Khan Market’s humble beginnings: Meant for refugees, ‘doomed to fail’https://indianexpress.com/article/delhi/khan-markets-humble-beginnings-meant-for-refugees-doomed-to-fail-5732031/

Khan Market’s humble beginnings: Meant for refugees, ‘doomed to fail’

The Partition in 1947 had left lakhs homeless, and refugee colonies were considered the way forward to rebuild lives. Khan Market, one of the most expensive markets in Asia, was one of them.

Khan Market’s humble beginnings: Meant for refugees, ‘doomed to fail’
The market came up in the 1950s after Partition. (Express Photo: Amit Mehra)

The year was 1950 and Ved Marwah was 18 when he moved, by himself, to Khan Market’s flat number 59. His parents and siblings refused to leave the Rajinder Nagar house they had been living in since they reached Delhi from Peshawar in 1947.

“They didn’t want to live in a deserted place; they had no company. The market was doomed to fail, a lone photographer there would say. I lived in the house alone for a year and then my family moved to the 2 BHK in Khan Market,” recalled Marwah (86), Delhi’s former Commissioner of Police.

The Partition in 1947 had left lakhs homeless, and refugee colonies were considered the way forward to rebuild lives. Khan Market, one of the most expensive markets in Asia, was one of them.

The Ministry of Relief and Rehabilitation, headed by K C Neogy at the time, zeroed in on a stretch of land in central Delhi — with emerging neighbourhoods such as Nizamuddin, Jangpura and Lodhi Colony around it. “This market was set up for those who had been displaced; refugees who had migrated from the North West Frontier Province (NWFP). In 1952-53, my father bought the shop here for Rs 6,516 and opened a provisions store. In the 1960s, Khan Market had a grocery store, a provisions store, a tailor and a mithai ki dukaan,” said Sanjiv Mehra, president of Khan Market Traders’ Association and owner of Allied Toy Store.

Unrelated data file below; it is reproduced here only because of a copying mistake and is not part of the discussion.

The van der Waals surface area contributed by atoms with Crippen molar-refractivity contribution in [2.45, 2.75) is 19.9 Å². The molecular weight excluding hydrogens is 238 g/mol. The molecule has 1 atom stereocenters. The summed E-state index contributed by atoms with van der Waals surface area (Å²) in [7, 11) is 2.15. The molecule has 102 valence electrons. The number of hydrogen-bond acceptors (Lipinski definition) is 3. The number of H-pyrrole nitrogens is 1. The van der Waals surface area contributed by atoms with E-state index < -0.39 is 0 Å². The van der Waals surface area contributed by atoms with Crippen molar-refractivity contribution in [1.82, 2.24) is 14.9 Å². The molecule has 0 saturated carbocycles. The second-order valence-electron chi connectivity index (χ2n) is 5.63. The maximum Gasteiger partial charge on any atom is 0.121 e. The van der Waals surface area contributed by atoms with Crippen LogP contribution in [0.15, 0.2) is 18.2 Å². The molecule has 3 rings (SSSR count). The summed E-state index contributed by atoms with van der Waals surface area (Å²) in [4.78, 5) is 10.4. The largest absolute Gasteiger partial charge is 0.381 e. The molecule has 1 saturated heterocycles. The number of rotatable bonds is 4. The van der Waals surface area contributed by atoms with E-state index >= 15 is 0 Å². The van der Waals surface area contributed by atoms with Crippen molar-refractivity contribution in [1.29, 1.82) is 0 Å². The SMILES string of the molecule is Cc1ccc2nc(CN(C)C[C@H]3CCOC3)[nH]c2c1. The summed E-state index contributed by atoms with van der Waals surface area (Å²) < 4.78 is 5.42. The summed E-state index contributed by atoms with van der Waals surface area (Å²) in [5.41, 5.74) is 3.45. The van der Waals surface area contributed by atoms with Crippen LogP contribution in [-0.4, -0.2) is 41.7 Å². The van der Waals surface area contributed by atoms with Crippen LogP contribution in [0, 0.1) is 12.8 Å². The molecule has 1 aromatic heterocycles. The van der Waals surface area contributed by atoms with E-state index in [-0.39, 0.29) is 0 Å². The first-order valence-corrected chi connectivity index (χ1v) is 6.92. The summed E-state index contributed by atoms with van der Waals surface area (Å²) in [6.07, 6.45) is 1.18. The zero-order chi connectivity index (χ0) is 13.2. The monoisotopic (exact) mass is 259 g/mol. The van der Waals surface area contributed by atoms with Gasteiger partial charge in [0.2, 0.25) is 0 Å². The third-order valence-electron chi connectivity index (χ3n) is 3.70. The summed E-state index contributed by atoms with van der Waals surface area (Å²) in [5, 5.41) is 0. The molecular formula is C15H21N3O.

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It was aptly named after popular NWFP leader Khan Abdul Jabbar Khan or Dr Khan Sahib, the elder brother of Pashtun Independence activist Khan Abdul Ghaffar Khan or Frontier Gandhi.

In an interview to The Indian Express, Prime Minister Narendra Modi recently brought the market back into focus, when he said, “Modi’s image has not been created by the Khan Market gang, or Lutyens Delhi, but 45 years of tapasya.”

Mehra credits the success of the market to the geography — government housing such as Kaka Nagar, Rabindra Nagar and Lodhi Estate around it, and Chanakyapuri with its embassies. “Expats have always loved Khan Market; we were taunted as ‘Angrezo ki market’ by many. That perception changed when government officials and bureaucrats started visiting,” said Mehra.

Today, Khan Market boasts an array of multi-cuisine restaurants, bars, patisseries, upmarket clothing labels and its three most famous book stores — Faqir Chand & Sons, Bahrisons, and Full Circle. The first two were set up in the ‘50s. There’s also a shoe store called KK Lee, being run by a Chinese family since the ’50s.

As per American commercial real estate services company, Cushman & Wakefield, in 2019, Khan Market commands maximum rent sq ft per month in India, at Rs 1,350. Mumbai’s Linking Road is marked at Rs 800, and Hyderabad’s MG Road is Rs 120. Its 2017 report stated that Khan Market was the 24th most expensive retail location in the world and the 11th most expensive retail location in Asia-Pacific.

Mamta Bamhi (49), owner of Faqir Chand & Sons, is from one of the last families still living there. “My grandfather set up the bookstore in Peshawar in 1931, and came to Delhi in 1948. Till 1951, he lived in several places in Delhi, including Rajinder Nagar, and then the Rehabilitation Ministry gave the shop and the house to him in Khan Market where he rebuilt the bookstore,” said Bamhi. She recalled her childhood spent playing in the park, which is now the parking lot in Khan Market. “Waha jhoole thay, ek fountain tha… ordinary families ki ordinary life. It’s when people started selling or renting out their homes 2000 onward that Khan Market changed suddenly. But I can’t leave… this home has nostalgia, tradition, convenience,” said Bamhi.